Washington Wizards: Did Scott Brooks and the Wizards break Ben Simmons?

Washington Wizards Scott Brooks. Mandatory Credit: Geoff Burke-USA TODAY Sports
Washington Wizards Scott Brooks. Mandatory Credit: Geoff Burke-USA TODAY Sports /

Scott Brooks’s time in D.C. is officially over. What the Washington Wizards got out of him was five years of promise, misfortune, and outright underachievement. His final record as head coach was 183-207.

Parting ways was the right decision. I’ve given my reasons for why he needed to go. His legacy will always be marred by his inability to get over the hump, even with generational talents like Kevin Durant, Russell Westbrook (twice), and Bradley Beal under his wing. That’s a sad fact to wrestle with since he’s a man well-respected by coaches, players, and analysts across the board. People have nothing but good things to say about Scott Brooks, the man. His coaching, however, falls short.

But in the playoffs, there was one thing he did that worked. And it didn’t just work for the Wizards.

Scott Brooks and the Washington Wizards should get credit for breaking Ben Simmons, or at least jumpstarting his postseason demise.

The Hack-a-Ben strategy worked. Well, for one game, at least. In the Wizards’ single playoff victory, the 76ers’ point guard shot 5-11 from the charity stripe. He didn’t shoot better than 62 percent from the foul line in a single game during that five-game series. Those stats can weigh on a primary ball-handler with an aversion to jump shots, especially when analysts chirp about that deficiency day-in and day-out. In some strange way, Brooks found the key to sending Philly home early. Nate McMillan and the Atlanta Hawks, who ultimately beat the 76ers in seven games, just had a better team and a better strategy overall.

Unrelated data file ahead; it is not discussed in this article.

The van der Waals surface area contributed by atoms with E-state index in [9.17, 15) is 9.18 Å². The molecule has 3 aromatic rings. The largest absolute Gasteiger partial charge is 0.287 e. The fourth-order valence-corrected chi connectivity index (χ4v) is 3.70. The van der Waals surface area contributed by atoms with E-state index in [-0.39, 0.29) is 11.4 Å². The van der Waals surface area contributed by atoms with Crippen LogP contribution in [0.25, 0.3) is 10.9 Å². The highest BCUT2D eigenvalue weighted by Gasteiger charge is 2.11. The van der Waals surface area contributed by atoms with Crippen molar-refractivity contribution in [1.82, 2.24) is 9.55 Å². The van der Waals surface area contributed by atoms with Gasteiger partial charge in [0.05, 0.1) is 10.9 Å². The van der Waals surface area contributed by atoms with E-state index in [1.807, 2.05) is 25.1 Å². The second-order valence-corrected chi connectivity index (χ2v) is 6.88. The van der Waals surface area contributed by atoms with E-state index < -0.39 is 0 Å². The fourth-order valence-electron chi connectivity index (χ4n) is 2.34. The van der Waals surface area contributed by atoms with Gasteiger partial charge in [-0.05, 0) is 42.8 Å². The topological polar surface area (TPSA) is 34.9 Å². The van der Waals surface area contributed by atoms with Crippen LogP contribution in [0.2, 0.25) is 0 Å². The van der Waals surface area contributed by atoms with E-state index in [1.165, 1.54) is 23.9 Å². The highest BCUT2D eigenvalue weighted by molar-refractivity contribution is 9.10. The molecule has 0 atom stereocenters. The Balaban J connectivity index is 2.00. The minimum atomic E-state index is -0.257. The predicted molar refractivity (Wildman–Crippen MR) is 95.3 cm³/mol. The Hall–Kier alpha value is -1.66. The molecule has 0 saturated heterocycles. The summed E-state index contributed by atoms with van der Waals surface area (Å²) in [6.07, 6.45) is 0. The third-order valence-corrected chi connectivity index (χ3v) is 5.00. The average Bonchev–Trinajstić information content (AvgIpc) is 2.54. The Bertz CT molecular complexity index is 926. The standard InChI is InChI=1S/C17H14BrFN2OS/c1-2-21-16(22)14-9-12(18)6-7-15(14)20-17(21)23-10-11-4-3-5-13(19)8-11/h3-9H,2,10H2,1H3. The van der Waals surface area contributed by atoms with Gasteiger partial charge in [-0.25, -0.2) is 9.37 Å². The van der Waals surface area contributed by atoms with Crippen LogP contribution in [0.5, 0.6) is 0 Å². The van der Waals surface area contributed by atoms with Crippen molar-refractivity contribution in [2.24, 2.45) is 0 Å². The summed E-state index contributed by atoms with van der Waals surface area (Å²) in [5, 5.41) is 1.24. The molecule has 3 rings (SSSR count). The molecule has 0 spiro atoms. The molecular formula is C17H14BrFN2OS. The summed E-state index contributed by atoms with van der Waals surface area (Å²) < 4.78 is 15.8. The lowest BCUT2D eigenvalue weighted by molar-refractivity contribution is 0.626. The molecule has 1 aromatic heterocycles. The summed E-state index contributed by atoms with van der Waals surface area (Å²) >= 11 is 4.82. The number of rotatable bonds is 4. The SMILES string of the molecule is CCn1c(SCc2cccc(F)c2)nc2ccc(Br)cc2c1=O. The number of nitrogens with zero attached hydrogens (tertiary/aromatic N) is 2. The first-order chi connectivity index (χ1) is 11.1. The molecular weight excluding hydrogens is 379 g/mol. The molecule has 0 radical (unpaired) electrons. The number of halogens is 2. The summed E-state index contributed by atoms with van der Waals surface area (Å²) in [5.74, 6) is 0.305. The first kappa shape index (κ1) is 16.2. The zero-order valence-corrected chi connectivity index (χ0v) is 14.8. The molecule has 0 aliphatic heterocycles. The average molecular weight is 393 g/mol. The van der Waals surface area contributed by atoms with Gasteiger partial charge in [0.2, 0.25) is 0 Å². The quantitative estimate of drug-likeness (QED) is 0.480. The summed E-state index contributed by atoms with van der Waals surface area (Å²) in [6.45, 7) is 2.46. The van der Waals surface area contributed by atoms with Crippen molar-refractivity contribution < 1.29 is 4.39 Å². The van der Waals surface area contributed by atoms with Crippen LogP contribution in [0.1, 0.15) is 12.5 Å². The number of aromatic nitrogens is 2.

Sure, you can make the argument about Doc Rivers’s track record of playoff collapses. Sure, you can say that Joel Embiid had eight turnovers in Game 7. But Rivers doesn’t play, and Embiid carried his team (on a torn meniscus) offensively because Simmons was a liability during crunch time. In the fourth quarter of each game, the Sixers were nearly playing four on five with their point guard being relegated to the corner as he was too scared to even dunk the ball.

The Atlanta Hawks should send Scott Brooks a fruit basket for revealing Philadelpia’s Achilles heel.

In the Eastern Conference Semifinals, Hack-a-Ben interrupted Philadelphia’s rhythm. No one besides Seth Curry and Embiid could get going because Ben Simmons lived at the line, chucking bricks. Here’s how Simmons performed at the free-throw line throughout the series.

  • Game 1: 3-10 FT
  • Game 2: 0-2 FT
  • Game 3: 4-8 FT
  • Game 4: 1-5 FT
  • Game 5: 4-14 FT
  • Game 6: 2-4 FT
  • Game 7: 1-2 FT

In the last two games of the series vs. Atlanta, Simmons barely shot the ball. He was broken by that point and let all the noise about his shooting inability affect his play. Scott Brooks is responsible, at least to some degree, for laying out that blueprint.

Of course, this doesn’t absolve Brooks from his disappointing tenure in DC, but credit is given where credit is due. However, Hack-a-Ben could have lasting effects around the league.

There’s a buzz around trading Simmons to Portland, Minnesota, even Golden State. Any of those scenarios could change everything (if Simmons could ever learn to shoot outside five feet). While Nate McMillan and the Hawks may be the ones who sent Philly home, Brooks showed the rest of the league how to get under Ben Simmons’s skin. Hack-a-Ben might be the demon that haunts him for the rest of his career.

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